But the return to normality looks hellishly unequal amid a broader cost-of-living crisis, high inflation and a persistent lack of housing supply — and brings the risk of more social anger, as interest rates prove to be an even blunter tool on the way up than on the way down. The temptation to soften the blow will be hard for politicians to resist.
The risk of a broader recession is flashing red in the pandemic’s frothiest housing markets. New Zealand, a bellwether for global housing euphoria that attracted Silicon Valley preppers and domestic flippers, has seen a 16% fall in property prices from their peak, while the proportion of mortgages in arrears is at a three-year high. In Sweden, a 15% fall in house prices is expected to bottom out but leave recession and higher unemployment in its wake, meaning less homebuilding.
In markets like the UK with a long history of sustained price rises, the decline has been more muted, but the pain is there beneath the surface. Prices have another 10% to fall from their 2022 peak, according to Bloomberg Intelligence’s Niraj Shah, who says those who stretched their budgets to buy during Covid-19 are in for a shock. The Bank of England estimates that around 4.5 million households have already seen increases in repayments since late 2021, with another 4 million to be hit with higher rates by the end of 2026. A typical borrower refinancing in the second half of this year could see payments rise by around £220 ($288) a month.
The flipside of these tales of woe is that, ideally, real estate should become more affordable and give first-time buyers a fairer shake. But this isn’t happening either. Markets are gummed up, and the supply of credit is dwindling. An International Monetary Fund paper from March found that real estate looks overvalued across Europe by as much as 20%, but that rising interest rates have eroded the buying power of prospective homeowners by around 40%. Using average figures to buy a 100-square-meter (1077 square feet) dwelling, the researchers estimate that aspiring buyers face an increase of 33% in debt-service repayments compared with 2021. It’s worse in the UK, where first-time buyers haven’t had it this bad in terms of mortgage affordability since 2008.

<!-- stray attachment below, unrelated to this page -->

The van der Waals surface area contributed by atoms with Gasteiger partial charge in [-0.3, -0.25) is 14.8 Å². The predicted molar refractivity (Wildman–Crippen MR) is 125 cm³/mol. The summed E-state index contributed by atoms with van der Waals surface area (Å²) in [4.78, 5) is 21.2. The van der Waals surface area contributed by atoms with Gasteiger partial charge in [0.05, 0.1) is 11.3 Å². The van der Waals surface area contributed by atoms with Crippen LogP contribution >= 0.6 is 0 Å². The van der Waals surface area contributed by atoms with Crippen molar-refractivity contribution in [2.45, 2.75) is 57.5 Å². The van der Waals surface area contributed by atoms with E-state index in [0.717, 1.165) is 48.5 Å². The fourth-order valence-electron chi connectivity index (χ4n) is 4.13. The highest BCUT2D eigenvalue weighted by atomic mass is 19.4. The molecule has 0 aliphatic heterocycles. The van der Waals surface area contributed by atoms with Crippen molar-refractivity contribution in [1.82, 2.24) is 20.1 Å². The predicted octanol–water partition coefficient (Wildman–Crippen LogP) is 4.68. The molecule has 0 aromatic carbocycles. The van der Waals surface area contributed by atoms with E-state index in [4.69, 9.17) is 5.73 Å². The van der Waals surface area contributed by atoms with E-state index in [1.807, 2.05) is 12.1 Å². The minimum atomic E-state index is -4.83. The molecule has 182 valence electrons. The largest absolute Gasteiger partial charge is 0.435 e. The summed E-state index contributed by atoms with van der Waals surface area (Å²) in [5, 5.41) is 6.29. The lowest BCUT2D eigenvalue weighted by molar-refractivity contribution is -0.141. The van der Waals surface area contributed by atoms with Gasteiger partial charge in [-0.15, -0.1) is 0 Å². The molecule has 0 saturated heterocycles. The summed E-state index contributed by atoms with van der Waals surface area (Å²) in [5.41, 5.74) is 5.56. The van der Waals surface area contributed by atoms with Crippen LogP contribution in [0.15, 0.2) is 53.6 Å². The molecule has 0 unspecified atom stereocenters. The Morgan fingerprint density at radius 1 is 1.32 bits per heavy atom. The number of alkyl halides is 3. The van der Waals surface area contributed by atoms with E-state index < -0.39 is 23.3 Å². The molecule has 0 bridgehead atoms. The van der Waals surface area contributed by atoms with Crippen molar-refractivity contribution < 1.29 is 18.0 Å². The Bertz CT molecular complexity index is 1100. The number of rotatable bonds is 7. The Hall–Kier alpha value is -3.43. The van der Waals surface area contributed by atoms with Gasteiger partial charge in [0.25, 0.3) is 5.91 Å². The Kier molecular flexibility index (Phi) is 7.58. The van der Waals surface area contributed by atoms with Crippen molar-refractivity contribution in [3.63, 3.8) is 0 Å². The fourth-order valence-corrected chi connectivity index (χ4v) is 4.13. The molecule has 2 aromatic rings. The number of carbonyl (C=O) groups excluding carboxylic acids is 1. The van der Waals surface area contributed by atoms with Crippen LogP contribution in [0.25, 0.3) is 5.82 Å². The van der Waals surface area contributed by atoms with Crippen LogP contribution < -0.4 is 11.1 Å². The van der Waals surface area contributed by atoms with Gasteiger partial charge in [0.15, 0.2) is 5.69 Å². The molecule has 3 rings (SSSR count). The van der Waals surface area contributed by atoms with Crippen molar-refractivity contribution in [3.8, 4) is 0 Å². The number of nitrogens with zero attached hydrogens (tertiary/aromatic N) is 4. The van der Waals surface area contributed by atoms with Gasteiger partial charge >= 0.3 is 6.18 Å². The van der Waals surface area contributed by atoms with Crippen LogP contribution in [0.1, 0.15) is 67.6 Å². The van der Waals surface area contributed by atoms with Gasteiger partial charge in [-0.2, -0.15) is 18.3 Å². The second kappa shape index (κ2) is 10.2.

And as with the recent inflation shocks hitting food and energy prices, lower-income households are suffering the most from increases in property costs, even among those who aren’t homeowners. With landlords trying to pass on their higher bills, tenants in London — where average rents are up 13.5% year-on-year, according to Zoopla Ltd. — say they’re scared of losing their homes. Unlike the big restructuring efforts taking place in European real estate, with companies rejigging their portfolios, often by offloading the weakest buildings, individuals caught in the housing crisis have few ways out.
Central bankers will say the medicine is working, but the option of doing nothing to protect renters and mortgage payers is going to become increasingly politically unpalatable if the promise of a soft landing — or a sudden evaporation of inflation — fails to become reality.
What should be done? The ideal solution to housing crises has always been to build more homes, but it would take half a century to clear the UK’s backlog, and at a time of high inflation the outlook for construction is getting worse, not better. It’s more likely that more short-term tools will be employed. Pressure will grow on banks — which are loudly broadcasting their impeccable financial health — to go easy on borrowers, rather than repossess. Mortgage relief is being proposed in Sweden and Ireland. Blunter instruments with a poor track record, like rent controls, may also see a comeback if politicians and central bankers fail to pacify voter ire.
This will create new risks, from the moral hazard of bailing out the privileged to propping up the equivalent of corporate zombies whose business model only survives in low-rate environments. Ideally, measures will be targeted — and if any demographic deserves help, it’s those who aren’t yet on the property ladder. Either way, exiting a fool’s paradise will have messy consequences.
More From Bloomberg Opinion:
• Number of the Beast Won’t Savage UK Homeowners: Marcus Ashworth
• To Fix US Housing, Let Democracy and the Market Work: Editorial
• What I Learned From Buying a House in London: Matthew Brooker
This column does not necessarily reflect the opinion of the editorial board or Bloomberg LP and its owners.
Lionel Laurent is a Bloomberg Opinion columnist covering digital currencies, the European Union and France. Previously, he was a reporter for Reuters and Forbes.
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